The district has said it has committed to several measures to keep anyone inside school buildings safe. Those efforts include:

  • Face Coverings: Cloth face coverings will be provided to all staff and students and required at all times.
  • Pods: Students and educators will be grouped into stable pods or small class sizes to minimize exposure to other students, allow for social distancing in classrooms, and support contact tracing
  • Daily Screenings: Temperature checks, hand washing, and daily symptom screenings are required before students enter the classroom.
  • Testing: To help prevent the spread of COVID-19, the district will ensure that any student or staff member who is symptomatic or a close contact of someone who tested positive has access to a free COVID-19 test. 
  • Contact Tracing: To help reduce the transmission of COVID-19, CPS has hired dedicated staff to support the intake of cases and provide proper notification. CPS will work in coordination with CDPH to ensure that those identified as close contacts have rapid contact tracing and are connected to city resources such as monitoring and testing.   
  • Additional Custodians: To ensure comprehensive cleaning protocols are completed every day, the district is hiring 400 additional custodians.
  • Sanitizer and Soap: The district invested over $3.5 million to secure over 50,000 hand sanitizer dispensers in all high-traffic areas and soap dispensers to support regular hand washing and sanitizing.
  • Disinfectant Wipes: The district allocated over $2 million to purchase 86,000 containers of EPA approved disinfectant wipes for classrooms, offices and other high-touch areas.
  • Hospital-Grade Disinfectant Sprayers: Every CPS school has a hospital-grade mister spray unit that will evenly apply EPA-approved disinfectant for maximum disinfection.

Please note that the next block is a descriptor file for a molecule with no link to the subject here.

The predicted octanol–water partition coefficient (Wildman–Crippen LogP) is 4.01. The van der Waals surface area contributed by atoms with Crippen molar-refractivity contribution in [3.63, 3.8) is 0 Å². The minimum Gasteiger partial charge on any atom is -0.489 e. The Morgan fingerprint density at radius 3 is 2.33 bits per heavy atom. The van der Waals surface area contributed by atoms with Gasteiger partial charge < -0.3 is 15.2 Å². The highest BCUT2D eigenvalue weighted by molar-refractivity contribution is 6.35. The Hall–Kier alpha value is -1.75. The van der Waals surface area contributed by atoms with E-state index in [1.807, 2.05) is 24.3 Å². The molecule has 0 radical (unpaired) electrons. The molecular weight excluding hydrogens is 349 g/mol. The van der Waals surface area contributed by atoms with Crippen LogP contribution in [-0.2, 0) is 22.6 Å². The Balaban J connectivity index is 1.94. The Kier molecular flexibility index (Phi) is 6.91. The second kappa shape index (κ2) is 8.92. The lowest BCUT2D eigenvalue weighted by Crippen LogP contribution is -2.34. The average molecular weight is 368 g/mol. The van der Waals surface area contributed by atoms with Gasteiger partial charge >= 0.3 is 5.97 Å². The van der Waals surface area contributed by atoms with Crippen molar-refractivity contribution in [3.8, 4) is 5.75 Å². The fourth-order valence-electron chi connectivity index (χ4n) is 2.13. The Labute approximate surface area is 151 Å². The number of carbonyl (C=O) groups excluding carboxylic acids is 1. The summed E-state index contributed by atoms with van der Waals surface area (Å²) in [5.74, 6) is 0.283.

• Community Notifications: CPS adopted consistent procedures and community notification protocols developed by CDPH to respond to any confirmed cases of COVID-19. To ensure public awareness, the district is tracking confirmed COVID cases at
  • Sneeze Guards and Signage: All schools installed sneeze guards and other physical barriers to protect staff when visitors arrive, and posted signage throughout school facilities to emphasize new policies and procedures.

CPS began its new school year with remote instruction Sept. 8 as a result of the coronavirus pandemic. In early August, Lightfoot said the decision to start the school year remotely was "rooted in public health," but at the time said the district sought to establish a hybrid learning model in the second quarter.

The mayor said she knows "there's a lot of anxiety on the part of the parent," but that it was important for the city to consider the health of principals, teachers and staff members.

"What does it mean for members of that school community? Who are over 60? Who have underlying medical conditions? Are we going to have enough of a robust workforce to be able to come back in person?," the mayor said.